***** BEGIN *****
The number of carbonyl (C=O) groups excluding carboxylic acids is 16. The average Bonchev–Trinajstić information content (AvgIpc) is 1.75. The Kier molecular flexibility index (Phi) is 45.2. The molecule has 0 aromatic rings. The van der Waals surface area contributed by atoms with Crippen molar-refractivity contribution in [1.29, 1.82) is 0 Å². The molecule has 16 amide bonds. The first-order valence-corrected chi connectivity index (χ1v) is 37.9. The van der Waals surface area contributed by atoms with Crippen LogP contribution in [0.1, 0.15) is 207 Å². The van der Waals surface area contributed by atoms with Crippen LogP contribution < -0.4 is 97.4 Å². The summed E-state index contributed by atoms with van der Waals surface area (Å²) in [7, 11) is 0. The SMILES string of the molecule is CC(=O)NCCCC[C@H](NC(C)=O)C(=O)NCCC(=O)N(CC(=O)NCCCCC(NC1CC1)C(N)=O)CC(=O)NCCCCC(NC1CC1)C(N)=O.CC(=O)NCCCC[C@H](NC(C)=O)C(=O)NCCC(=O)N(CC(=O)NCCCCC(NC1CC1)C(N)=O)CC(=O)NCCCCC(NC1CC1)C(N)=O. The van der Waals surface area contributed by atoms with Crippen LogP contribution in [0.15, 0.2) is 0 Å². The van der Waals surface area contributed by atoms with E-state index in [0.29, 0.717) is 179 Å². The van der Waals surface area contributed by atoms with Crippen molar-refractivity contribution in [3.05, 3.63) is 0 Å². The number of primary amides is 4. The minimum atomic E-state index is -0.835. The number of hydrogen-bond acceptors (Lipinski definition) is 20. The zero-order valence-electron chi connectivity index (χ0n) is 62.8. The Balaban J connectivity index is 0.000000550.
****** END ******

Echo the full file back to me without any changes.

The number of carbonyl (C=O) groups excluding carboxylic acids is 16. The average Bonchev–Trinajstić information content (AvgIpc) is 1.75. The Kier molecular flexibility index (Phi) is 45.2. The molecule has 0 aromatic rings. The van der Waals surface area contributed by atoms with Crippen molar-refractivity contribution in [1.29, 1.82) is 0 Å². The molecule has 16 amide bonds. The first-order valence-corrected chi connectivity index (χ1v) is 37.9. The van der Waals surface area contributed by atoms with Crippen LogP contribution in [0.1, 0.15) is 207 Å². The van der Waals surface area contributed by atoms with Crippen LogP contribution < -0.4 is 97.4 Å². The summed E-state index contributed by atoms with van der Waals surface area (Å²) in [7, 11) is 0. The SMILES string of the molecule is CC(=O)NCCCC[C@H](NC(C)=O)C(=O)NCCC(=O)N(CC(=O)NCCCCC(NC1CC1)C(N)=O)CC(=O)NCCCCC(NC1CC1)C(N)=O.CC(=O)NCCCC[C@H](NC(C)=O)C(=O)NCCC(=O)N(CC(=O)NCCCCC(NC1CC1)C(N)=O)CC(=O)NCCCCC(NC1CC1)C(N)=O. The van der Waals surface area contributed by atoms with Crippen LogP contribution in [0.15, 0.2) is 0 Å². The van der Waals surface area contributed by atoms with E-state index in [0.29, 0.717) is 179 Å². The van der Waals surface area contributed by atoms with Crippen molar-refractivity contribution in [3.05, 3.63) is 0 Å². The number of primary amides is 4. The minimum atomic E-state index is -0.835. The number of hydrogen-bond acceptors (Lipinski definition) is 20. The zero-order valence-electron chi connectivity index (χ0n) is 62.8. The Balaban J connectivity index is 0.000000550.